Tynion: It was a bit of both, I’d say.
Tynion: They came from No Justice, they came from the entire line, and what characters are where. The central mystery of each of the new series is, I’d say, instigated at the end of Metal, and filled out in No Justice. The core relationship between Zatanna and Wonder Woman, which is going to be the main relationship in Justice League Dark, is set up in No Justice. But also, the characters part of the team in No Justice, but aren’t in the Justice League Dark team — particularly Doctor Fate and the Demon — those two characters are going to play a major role in the Justice League Dark book, but there’s going to be a major reason they didn’t sign up with Wonder Woman and Zatanna.
Williamson: With Justice League Odyssey, we’d talked for a long time about wanting to have a Justice League Space book. For the last year, I think, we’d keep bouncing ideas back and forth about what that could be. It actually ended up coming together really organically, because when we were working on Metal, we started having this conversation about Cyborg and what his role was going to be, and where he’d be at the end of it. We knew that he’d be better connected to the multiverse, and the worlds around him, but wanting to explore that side of him — the Mother Box side, the Fourth World mythology — it’s been touched on, but never really played with. We started having these conversations about the Source Wall breaking, and it became more and more obvious there would be a Justice League Space book, and as we were working on No Justice, we started looking at the character interactions and who was going be going where and what was happening.
Back in November, we were in the DC offices, and we were talking about No Justice and one of the conversations was about ramifications, and what stories could come out of No Justice, and what stories would come out of Metal. And, at first, it was maybe one or two things, but then we just kept adding to it. The more we added, the more we were like, ‘Well, what about this,’ ‘No, what about this!’ Then it was, we have all these ramifications, we have all these stories, where is that going? It kept coming around to, ‘We’re going to have a team book in space, we don’t know what that’s going to be,’ and that eventually turned into Justice League Odyssey. It was very organic, it wasn’t like, ‘Oh, we have these characters, this line-up, we have to work backwards.’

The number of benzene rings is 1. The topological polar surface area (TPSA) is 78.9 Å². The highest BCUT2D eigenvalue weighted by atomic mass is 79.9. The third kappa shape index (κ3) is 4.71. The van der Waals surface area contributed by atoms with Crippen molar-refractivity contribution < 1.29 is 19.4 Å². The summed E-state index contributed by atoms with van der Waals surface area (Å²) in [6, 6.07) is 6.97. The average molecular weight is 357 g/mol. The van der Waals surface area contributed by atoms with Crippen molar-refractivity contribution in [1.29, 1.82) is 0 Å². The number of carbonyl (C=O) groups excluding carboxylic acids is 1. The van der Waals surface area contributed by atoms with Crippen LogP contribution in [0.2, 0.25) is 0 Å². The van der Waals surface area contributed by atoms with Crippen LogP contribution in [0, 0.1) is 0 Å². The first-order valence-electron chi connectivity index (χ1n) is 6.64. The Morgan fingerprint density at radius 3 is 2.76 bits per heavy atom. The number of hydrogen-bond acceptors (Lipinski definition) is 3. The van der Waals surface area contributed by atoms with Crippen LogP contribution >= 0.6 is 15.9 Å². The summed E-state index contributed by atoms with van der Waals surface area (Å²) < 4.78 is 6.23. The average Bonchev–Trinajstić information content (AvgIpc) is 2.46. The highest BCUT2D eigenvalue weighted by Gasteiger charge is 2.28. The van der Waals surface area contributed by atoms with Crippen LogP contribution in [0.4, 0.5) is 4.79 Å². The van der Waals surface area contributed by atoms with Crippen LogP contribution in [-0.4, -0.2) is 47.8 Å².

Tynion: I have to give DC a lot of credit for working with us on this, not only the bosses, but also our editor overseeing the line, Rebecca Taylor, who’s really shaped this with us. Giving us the responsibility of, ‘You do have access to the entire toybox, nothing is off limits,’ it’s such a freeing association, but it’s also something that DC, if they’d been nervous, could have shut down on 20 different levels. What we’re doing is going to have massive ramifications for every corner, but I think they saw we had a plan for every corner, that there were stories we were desperate to tell — that there were too many stories to tell, more than could fit into our books — and they thought, ‘We have to let them go for it.’ I’m really appreciative for it.
Francis, I wanted to ask about working on this from a visual standpoint, and getting to play with all the toys, as James and Josh put it. What’s it been like for you?
Manapul: It’s been an incredibly fun new challenge for me. I’m used to tackling solo books, or at least a trio, like in Trinity, so getting to draw basically every character in the DC Universe has been insane. It’s insane. The way Scott, Josh and James have written the story, each character gets a moment to shine, so it gets, at times, difficult to focus on who to pour the love into. I end up trying to push as much love into as many characters as I can. I remember reading one of the scripts really early on, and it referenced a scene from a George Perez book, and as soon as I read that, I thought, ‘Oh boy.’ [Laughs] That was one of those, ‘Oh, I’d better go and expose myself to all those old classic Justice League stories’ moments… In a lot of ways, there’s something about this that feels very ‘modern vintage,’ in the way that stories were a lot of fun and very bombastic in the ‘80s, you know? It feels like a fan’s dream. If you’re a fantasy sports guy, like I am, it feels like the comics version of that; getting the chance to put different characters in different spots and different combinations.